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Catch In Rye And Life Of Pi English Literature Essay

Paper Type: Free Essay Subject: English Literature
Wordcount: 951 words Published: 1st Jan 2015

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In J.D. Salinger The Catcher in the Rye and Yann Martel’s Life of Pi both characters have not fully frown up, although Pi is much more mature than Holden Caulfield, They both have not found that utter serenity that makes them feel complete. Holden looks for this through materialistic things such as money, alcohol and sex while Pi desires to understand the totality of who God really is.

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The first theme I would like to discuss is death. Death is the termination of someone or something. The death in someone can cause a lot of pain, suffering and a change in the way someone acts, Pi’s family dies in the shipwreck. This made him feel really lonely that’s why he anthropomorphized each animal to fit the role of the members of his family that way he didn’t feel like they were completely gone. In Catcher in the Rye it is the death of his brother which fuels his desire to save children from growing up and becoming corrupt. Holden uses his brother as a model for innocence. His brother that died he had a huge role on him it causes him to rage all the time he smashed out windows of a garage, breaking his hand in the process. Being in the hospital after this event caused his to miss the funeral which adds more pain. He thinks about his brother continuously throughout the book and has a glove and red hat to remember him by.

The second theme I would like to discuss is faith. Faith is the confident belief or trust in the trustworthiness of a person, concept or thing. Pi has so much faith in God while Holden has so little faith in humanity. Pi, while stranded in the ocean had faith in god and had faith he was going to be found. Without faith, Pi’s fate would have been very interesting and not the same as it ended. While Pi is in the lifeboat, Martel hardly ever describes him thinking about God. The first mention is in chapter 53.  Pi is hopeless, and facing the realization that he will most likely die. But then a voice in his head says that he will survive, he will not die, “as long as God is with me, I will not die. Amen (Martel, pg. 231).”  This resolves him, and he starts planning for survival, instead of moping or cowering in fear. His faith helped him to create that alternate reality.  He was prone to believing great stories, based on faith, and that helped him to believe his own.  He also prayed every day on the raft, had a firm grasp of what forgiveness meant, and didn’t feel alone because of his faith.  It enabled him to make it through his ordeals without feeling totally alone and desolate. On the other hand in The Catcher in the Rye, Holden has so little faith in humanity. Holden throughout the whole novel differs from society which results in his rebellious nature. Holden does not have any friends and cannot keep relationships. This is because he finds and exaggerates the negative aspects of all the people he knows or meets. This can be seen when Holden cannot keep his relationship with his girlfriend Sally. He can’t communicate with anyone and feels that the only person he can even relate to is his sister Phoebe. Holden cannot function as a normal part of society because of his hatred towards all “phonies”, which he believes everyone to be, an example from the novel is, “Even the couple of nice teachers on the faculty, they were phonies, too,” (Martel, pg. 168). Holden believes that these phonies are people who try to be something that they are not. Usually the mark of a phony is the desire for material goods. This is because people usually want these possessions in order to impress others and become something they are not. He has his sister who is the only positive guidance he listens to and on the other hand his older brother D.B. is a prime example of a phony. This is because D.B. was a writer, who became a playwright in order to gain more public recognition. But although Holden spends so much energy searching for phoniness in others, he never directly observes his own phoniness. His deceptions are generally pointless and cruel and he notes that he is a compulsive liar. For example, on the train to New York, he perpetrates a mean-spirited and needless prank on Mrs. Morrow who is the mother of Ernest Morrow a student who attends Pencey prep with Holden. He tells her “Old Ernie,” I said. “He’s one of the most popular boys at Pencey. Did you know that?” (Martel, pg. 56). Right after stating “Her son was doubt less the biggest bastard that ever went to Pencey, in the whole crumby history of the school. He was always going down the corridor, after he’d had a shower, snappy his soggy old wet towel at people’s asses.” That’s exactly the kind of a guy he was” (Martel, pg. 54). Also telling more lies to entertain his mother and make her feel proud of her son at the same time amusing himself.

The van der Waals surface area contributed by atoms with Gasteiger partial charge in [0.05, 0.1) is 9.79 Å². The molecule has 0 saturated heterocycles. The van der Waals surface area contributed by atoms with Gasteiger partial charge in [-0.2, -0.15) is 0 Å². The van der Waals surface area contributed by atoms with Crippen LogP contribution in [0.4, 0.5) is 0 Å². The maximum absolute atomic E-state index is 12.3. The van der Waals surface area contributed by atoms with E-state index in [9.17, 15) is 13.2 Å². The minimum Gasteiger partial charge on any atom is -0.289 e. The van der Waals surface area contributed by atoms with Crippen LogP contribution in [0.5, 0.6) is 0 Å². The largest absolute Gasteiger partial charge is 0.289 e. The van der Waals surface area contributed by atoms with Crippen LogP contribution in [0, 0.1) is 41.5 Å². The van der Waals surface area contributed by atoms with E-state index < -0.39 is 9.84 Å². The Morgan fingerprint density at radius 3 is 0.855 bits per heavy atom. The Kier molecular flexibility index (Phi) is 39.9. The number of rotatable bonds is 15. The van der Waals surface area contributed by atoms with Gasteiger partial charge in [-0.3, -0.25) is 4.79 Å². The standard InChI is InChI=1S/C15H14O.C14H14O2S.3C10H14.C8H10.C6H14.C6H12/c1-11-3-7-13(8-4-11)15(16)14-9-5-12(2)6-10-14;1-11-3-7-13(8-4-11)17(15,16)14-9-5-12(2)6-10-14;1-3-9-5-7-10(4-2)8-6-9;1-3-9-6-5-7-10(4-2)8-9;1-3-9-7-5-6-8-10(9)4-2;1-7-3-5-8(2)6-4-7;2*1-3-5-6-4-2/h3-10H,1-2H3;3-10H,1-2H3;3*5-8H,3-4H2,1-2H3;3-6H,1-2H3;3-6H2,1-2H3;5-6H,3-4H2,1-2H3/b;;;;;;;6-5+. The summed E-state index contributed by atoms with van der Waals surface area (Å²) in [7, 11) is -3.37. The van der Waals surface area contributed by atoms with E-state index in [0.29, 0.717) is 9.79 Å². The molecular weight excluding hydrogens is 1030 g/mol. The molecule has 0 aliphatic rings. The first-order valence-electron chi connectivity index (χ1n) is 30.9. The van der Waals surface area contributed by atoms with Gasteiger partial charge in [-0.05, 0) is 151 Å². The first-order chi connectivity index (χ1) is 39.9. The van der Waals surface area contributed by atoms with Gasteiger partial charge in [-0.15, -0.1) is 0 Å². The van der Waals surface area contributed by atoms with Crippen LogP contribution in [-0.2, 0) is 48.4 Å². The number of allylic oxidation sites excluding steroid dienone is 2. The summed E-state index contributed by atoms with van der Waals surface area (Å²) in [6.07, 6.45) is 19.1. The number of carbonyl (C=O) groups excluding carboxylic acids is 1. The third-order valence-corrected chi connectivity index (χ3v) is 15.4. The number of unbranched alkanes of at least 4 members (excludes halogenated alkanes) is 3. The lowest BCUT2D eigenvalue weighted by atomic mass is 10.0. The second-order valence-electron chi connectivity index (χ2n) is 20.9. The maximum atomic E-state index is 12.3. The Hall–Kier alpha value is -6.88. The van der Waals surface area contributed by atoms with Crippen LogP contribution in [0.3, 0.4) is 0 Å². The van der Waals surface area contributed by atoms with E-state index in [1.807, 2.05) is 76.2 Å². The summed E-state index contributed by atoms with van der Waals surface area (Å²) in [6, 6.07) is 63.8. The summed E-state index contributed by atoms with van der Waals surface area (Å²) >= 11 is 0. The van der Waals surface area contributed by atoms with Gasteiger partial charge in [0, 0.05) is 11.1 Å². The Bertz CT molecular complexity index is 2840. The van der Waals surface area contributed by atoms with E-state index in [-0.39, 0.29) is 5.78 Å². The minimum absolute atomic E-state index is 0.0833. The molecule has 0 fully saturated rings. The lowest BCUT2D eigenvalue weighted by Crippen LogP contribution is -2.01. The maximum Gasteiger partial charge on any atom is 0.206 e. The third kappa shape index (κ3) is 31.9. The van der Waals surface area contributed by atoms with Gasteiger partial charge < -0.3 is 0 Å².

The third theme I would like to discuss is failure. Failure refers to the state of not meeting a desirable or intended objective set by an individual. In Life of Pi, Pi and his family failed to start a new life to make it to Canada. Instead his parents died when the ship shank and his life put on hold for 127 days on a lifeboat. Holden continually sets himself up for failure, and then wears it like a badge of courage. He fails in every encounter with other people in the book with the exception of Phoebe. Why would he want to fail? Failure serves as a great attention-getting device. And perhaps, more than anything, Holden wants attention from his parents, the absent characters in the book. What Holden really longs for, most likely, is acceptance and love.


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